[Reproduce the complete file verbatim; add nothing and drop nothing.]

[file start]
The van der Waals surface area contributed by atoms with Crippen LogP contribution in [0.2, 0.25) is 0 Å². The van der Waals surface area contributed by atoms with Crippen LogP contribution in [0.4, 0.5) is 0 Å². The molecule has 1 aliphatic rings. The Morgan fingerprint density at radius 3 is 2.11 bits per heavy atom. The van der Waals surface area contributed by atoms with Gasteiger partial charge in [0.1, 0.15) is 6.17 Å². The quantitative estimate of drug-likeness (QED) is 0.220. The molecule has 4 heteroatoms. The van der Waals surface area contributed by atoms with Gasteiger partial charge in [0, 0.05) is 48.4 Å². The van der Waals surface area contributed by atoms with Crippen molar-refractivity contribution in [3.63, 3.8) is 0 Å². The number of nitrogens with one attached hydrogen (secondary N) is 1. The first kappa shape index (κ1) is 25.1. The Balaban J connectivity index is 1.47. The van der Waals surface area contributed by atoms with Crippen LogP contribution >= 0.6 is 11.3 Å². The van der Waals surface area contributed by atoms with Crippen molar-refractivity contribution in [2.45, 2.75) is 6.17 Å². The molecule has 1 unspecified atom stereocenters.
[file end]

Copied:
The van der Waals surface area contributed by atoms with Crippen LogP contribution in [0.2, 0.25) is 0 Å². The van der Waals surface area contributed by atoms with Crippen LogP contribution in [0.4, 0.5) is 0 Å². The molecule has 1 aliphatic rings. The Morgan fingerprint density at radius 3 is 2.11 bits per heavy atom. The van der Waals surface area contributed by atoms with Gasteiger partial charge in [0.1, 0.15) is 6.17 Å². The quantitative estimate of drug-likeness (QED) is 0.220. The molecule has 4 heteroatoms. The van der Waals surface area contributed by atoms with Gasteiger partial charge in [0, 0.05) is 48.4 Å². The van der Waals surface area contributed by atoms with Crippen molar-refractivity contribution in [3.63, 3.8) is 0 Å². The number of nitrogens with one attached hydrogen (secondary N) is 1. The first kappa shape index (κ1) is 25.1. The Balaban J connectivity index is 1.47. The van der Waals surface area contributed by atoms with Crippen LogP contribution >= 0.6 is 11.3 Å². The van der Waals surface area contributed by atoms with Crippen molar-refractivity contribution in [2.45, 2.75) is 6.17 Å². The molecule has 1 unspecified atom stereocenters.